Here are some ways to reduce your debt

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Student loan debt in the United States currently stands at over $1.7 trillion, with the average student racking up about $40,000 in debt once they graduate.

The national student loan debt is the highest ever in U.S. history, and the Biden administration has shown interest in relieving some of that debt. President Joe Biden recently said he was considering “facing debt reduction”, although he didn’t say exactly how much he was looking at.

During his presidential campaign, Biden said he wanted to “immediately cancel” at least $10,000 in student debt per person.

Read more: Biden is looking closely at canceling student loans

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Last month, the Department of Education made further changes to the federal student loan system that will help millions of borrowers get closer to debt cancellation. The program helps borrowers avoid defaults by lowering their monthly payments based on their income and family size.

Although this program will help many, there are a number of other steps you can take to help you get out of debt.

If you’re drowning in student loan debt, you’re not alone: ​​43 million people in the United States have student loan debt. That’s one in eight Americans.

The good news is that there is help available!

A great suggestion is to look for grants that will help cover these costs. For example, the Forget Your Student Debt Scholarship is open to anyone with student debt and pays out $10,000.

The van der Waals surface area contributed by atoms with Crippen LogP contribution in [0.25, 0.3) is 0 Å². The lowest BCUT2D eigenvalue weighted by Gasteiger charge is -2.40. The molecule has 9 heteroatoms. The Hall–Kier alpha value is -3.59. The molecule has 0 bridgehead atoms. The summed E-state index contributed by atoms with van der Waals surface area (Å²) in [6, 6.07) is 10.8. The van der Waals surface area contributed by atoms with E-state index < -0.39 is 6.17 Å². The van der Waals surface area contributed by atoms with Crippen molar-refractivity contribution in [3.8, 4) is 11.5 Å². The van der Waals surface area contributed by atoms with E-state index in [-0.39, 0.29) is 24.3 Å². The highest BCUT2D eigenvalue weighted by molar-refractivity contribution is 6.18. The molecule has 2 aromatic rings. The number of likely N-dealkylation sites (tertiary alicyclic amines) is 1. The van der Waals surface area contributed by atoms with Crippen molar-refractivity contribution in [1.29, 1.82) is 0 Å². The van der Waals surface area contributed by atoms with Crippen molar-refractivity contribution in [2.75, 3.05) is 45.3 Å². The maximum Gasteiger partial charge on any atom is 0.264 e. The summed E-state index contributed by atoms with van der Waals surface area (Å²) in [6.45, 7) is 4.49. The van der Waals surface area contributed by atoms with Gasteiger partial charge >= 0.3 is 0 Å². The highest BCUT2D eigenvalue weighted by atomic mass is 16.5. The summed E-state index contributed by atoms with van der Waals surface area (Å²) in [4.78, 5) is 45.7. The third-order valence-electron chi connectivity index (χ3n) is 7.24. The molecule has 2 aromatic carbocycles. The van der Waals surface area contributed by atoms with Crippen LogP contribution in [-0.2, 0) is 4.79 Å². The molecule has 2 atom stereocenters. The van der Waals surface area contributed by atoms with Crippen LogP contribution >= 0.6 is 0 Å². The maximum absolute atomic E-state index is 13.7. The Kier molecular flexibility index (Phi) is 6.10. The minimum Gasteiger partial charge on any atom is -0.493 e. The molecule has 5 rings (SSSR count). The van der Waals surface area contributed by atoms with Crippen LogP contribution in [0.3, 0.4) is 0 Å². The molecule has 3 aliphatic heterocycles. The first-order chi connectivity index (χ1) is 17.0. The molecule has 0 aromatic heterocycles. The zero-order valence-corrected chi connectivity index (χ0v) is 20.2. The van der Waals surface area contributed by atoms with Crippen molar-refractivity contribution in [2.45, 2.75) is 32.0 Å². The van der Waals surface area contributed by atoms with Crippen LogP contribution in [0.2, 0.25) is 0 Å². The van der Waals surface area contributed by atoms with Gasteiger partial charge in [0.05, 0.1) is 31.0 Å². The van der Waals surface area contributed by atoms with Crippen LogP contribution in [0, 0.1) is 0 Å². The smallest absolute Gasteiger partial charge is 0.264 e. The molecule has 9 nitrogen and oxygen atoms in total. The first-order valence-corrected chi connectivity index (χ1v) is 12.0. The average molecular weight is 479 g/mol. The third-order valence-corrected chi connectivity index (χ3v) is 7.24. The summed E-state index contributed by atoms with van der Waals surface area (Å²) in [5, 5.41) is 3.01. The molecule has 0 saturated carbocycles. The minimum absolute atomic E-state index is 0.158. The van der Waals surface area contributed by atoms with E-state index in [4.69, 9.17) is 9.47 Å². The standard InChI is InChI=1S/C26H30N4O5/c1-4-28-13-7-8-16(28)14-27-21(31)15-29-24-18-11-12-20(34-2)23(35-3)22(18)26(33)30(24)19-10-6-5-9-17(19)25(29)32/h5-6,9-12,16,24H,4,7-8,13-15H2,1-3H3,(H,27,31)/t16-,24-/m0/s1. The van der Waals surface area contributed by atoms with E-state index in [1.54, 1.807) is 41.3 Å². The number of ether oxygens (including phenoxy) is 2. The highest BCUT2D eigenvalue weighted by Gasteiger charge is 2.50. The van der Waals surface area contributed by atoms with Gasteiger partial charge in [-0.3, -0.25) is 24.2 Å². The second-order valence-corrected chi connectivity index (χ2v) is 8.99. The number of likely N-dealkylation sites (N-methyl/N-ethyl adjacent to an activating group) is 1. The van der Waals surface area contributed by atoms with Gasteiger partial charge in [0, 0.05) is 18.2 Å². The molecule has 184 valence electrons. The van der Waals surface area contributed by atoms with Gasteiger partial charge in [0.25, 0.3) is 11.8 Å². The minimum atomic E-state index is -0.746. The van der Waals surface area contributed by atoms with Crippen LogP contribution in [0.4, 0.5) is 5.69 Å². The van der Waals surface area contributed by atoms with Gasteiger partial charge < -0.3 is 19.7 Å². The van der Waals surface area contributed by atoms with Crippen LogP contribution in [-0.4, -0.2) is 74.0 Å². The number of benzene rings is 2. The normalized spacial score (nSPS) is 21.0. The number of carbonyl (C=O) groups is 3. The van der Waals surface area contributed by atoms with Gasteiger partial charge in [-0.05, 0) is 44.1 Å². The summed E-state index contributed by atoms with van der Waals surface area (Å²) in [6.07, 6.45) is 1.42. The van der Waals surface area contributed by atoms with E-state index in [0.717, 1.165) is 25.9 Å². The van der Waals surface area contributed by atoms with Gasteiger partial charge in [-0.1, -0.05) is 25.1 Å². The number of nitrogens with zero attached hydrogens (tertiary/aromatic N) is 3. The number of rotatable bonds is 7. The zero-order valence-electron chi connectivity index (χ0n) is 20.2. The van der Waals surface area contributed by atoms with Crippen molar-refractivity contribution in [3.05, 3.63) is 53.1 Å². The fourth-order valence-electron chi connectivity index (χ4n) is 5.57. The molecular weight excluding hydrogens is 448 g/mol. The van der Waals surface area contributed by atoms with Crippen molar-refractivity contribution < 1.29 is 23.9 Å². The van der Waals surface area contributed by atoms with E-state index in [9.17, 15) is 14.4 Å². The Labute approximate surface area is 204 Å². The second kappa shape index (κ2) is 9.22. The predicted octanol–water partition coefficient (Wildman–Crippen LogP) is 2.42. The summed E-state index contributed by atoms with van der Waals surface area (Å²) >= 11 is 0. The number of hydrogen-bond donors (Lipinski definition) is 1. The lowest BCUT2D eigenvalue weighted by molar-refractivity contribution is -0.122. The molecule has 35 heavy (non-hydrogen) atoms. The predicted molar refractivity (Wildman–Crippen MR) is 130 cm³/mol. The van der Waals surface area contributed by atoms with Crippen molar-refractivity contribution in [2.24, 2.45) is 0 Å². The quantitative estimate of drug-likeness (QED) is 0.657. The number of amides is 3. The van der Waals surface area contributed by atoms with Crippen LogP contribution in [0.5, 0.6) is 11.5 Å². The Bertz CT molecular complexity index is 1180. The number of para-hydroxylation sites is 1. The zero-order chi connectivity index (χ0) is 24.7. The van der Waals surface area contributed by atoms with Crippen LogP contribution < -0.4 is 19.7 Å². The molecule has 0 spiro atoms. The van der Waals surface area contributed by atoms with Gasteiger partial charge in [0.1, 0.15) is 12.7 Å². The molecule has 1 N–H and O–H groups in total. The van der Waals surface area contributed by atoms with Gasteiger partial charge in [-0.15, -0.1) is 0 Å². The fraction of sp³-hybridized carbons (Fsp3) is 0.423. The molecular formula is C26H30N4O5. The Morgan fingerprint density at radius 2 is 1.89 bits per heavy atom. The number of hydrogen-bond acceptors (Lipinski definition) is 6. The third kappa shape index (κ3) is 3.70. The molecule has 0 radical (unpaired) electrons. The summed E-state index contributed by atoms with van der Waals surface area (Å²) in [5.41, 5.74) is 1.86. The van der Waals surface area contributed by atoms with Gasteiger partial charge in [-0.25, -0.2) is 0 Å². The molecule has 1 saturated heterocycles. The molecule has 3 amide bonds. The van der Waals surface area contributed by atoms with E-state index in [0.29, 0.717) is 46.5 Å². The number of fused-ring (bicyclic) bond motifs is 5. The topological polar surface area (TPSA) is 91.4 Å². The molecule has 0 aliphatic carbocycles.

Other grants are available for specific professionals like teachers, lawyers, veterans, nurses, and social workers. You can search for free grants online right here at govloans.gov or on professional association websites.

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Related: In-Depth Analysis: What’s Next for the US Student Debt Crisis?

States also have their own grants and assistance programs, so be sure to review them.

Have a job? Ask your employer about repayment assistance. Some companies offer these programs as benefits to their employees.

Those with student loan debt can also apply for an income-driven repayment plan. If you qualify, you can receive a rebate on the remaining loan amounts.

You may also consider pursuing a Public Service Loan Cancellation Program, which cancels loan balances after you have made a certain number of payments and worked a certain number of years with an eligible public sector employer.

In April, the federal government extended the pandemic-related payment pause for federal student loans until August 31. The pause gives people a suspension of their loan repayments and a zero interest rate. The government also halted collections on defaulted federal loans during the pause.

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Read more: Biden extends student loan freeze through August

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